Relay board with transistors to the left, board with op-amps to the right:
And here are the four boards – the two halves of each circuit sit on top of each other:
I have made it quite modular so each of the four assemblies has connectors for the power, reference voltages and actuator potentiometers to plug into. I will use cables with connecters on both ends so that the project the whole system can be moved to another machine in the future:
The control system is now finished as far as the electronics go.
The method for producing the control reference voltages is as follows. The control data will come from as RS232 (serial) signal – this can be from a PC or from a microcontroller. It will then be converted to 8 parallel bits by a ‘picaxe’ microcontroller. These 8 bits wil then feed a Digital to Analog converter (DAC) which will produce an analog reference voltage:
I will be writing a separate article about the pixace microcontroller, for now go to: www.picaxe.co.uk , there are many datasheets and very helpful forums there. The process of converting RS232 to digital bits is about 3 lines of code…
The circuit for the DAC is:
IC1 : DAC0800
IC2 : LM741 opamp
R1,2,3 : 4K7
C1 : 0.1uF
C2 : 0.01uF
Note: wires only join on the green dots
I have used the DAC0800 which is a National Semiconductor part as they are cheap and easy to get hold of.
So, the output of this circuit goes to one input of the first circuit, the actuator reference voltage goes to the other. This voltage can be programmed by a computer and tells the actuator where to go, when both reference voltages are the same the actuator stops. This means that you can send a number to the controller and it will move the actuator to that position with 8 bit resolution, i.e. 256 steps (from 0 to 255).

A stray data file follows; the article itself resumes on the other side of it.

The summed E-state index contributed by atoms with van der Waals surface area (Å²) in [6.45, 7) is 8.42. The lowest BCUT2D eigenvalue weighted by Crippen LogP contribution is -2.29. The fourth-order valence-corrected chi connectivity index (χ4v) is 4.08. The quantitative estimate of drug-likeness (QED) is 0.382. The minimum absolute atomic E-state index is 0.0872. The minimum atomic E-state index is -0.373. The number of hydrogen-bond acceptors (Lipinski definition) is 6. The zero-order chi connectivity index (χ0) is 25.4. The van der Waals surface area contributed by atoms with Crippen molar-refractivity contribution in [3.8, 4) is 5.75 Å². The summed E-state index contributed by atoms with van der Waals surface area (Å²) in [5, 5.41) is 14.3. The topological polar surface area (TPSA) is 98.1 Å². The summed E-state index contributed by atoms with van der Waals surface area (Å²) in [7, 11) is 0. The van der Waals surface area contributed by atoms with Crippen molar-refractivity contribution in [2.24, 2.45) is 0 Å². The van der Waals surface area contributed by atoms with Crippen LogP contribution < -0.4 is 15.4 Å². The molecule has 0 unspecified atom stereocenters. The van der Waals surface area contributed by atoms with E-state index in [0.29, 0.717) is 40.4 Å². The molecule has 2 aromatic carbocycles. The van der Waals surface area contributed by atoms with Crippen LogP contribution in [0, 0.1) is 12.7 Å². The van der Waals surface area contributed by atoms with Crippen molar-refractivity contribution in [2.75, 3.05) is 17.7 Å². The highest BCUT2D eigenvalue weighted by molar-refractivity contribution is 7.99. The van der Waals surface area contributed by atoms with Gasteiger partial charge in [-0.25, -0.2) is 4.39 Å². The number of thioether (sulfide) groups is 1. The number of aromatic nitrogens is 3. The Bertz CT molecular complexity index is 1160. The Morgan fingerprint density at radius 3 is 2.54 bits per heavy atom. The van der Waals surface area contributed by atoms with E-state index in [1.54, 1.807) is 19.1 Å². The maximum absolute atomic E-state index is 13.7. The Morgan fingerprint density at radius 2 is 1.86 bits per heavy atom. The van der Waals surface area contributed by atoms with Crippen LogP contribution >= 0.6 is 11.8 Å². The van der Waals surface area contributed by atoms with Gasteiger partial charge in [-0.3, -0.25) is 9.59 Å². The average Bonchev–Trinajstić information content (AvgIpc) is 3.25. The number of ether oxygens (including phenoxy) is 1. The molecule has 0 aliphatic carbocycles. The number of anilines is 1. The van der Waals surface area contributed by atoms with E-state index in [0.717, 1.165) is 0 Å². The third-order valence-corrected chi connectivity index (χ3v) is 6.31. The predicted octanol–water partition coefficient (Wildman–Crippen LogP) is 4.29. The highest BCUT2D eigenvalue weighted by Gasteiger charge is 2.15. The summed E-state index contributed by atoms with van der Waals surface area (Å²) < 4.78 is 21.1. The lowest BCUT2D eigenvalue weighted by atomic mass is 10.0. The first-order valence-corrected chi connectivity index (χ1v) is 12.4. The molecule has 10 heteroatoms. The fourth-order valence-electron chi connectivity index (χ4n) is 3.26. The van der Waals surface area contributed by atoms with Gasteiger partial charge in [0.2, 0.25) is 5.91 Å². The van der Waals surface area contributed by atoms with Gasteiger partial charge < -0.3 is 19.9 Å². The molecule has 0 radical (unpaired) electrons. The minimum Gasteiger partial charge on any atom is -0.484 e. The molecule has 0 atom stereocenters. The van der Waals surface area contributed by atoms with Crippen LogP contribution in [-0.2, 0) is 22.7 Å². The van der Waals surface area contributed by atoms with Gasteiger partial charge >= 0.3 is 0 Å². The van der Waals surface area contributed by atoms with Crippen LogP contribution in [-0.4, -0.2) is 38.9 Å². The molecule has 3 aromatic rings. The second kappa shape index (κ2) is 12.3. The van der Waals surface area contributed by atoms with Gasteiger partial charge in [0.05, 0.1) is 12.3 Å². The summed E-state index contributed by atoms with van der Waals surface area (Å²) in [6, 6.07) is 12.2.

I had to control 8 actuators, so I had to build the circuit 8 times. Here’s my finished circuit that produces 8 reference voltages from a common serial bus. I built it on stripboard this time due to the large amount of ICs that I had to mount (was easier than drawing PCB tracks by hand):
Parts are as follows:
1 : Power distribution board, takes +/-12V and gives out +5V from the regulator – as the picaxe’s only run on +5 V.
2 : eight picaxe18’s.
3 & 4 : DACs
5 : eight 741s
6 : this board just has the pin stip on to allow the cables to plug into this section from the above sections of the controller. It provides the eight reference voltages and +/-12V to the other circuits.
Even though it was hectic to build – mainly because I had to get the 8 bits from each picaxe to each DAC – 64 wires in total, it actually works.
Each picaxe listens on the serial bus for a unique identifier ‘A’, ‘B’ etc. When it hears the correct letter (A through H) it gets the number that is sent after it and outputs this as 8 binary bits to the 8 output pins. – these feed the DAC to make the reference voltage.
In order to control the actuators you need to write a program on a PC that sends serial data, I will also be writing an article about how to do this under Windows shortly, although any operating system / programming language can be used that supports RS232 outputs.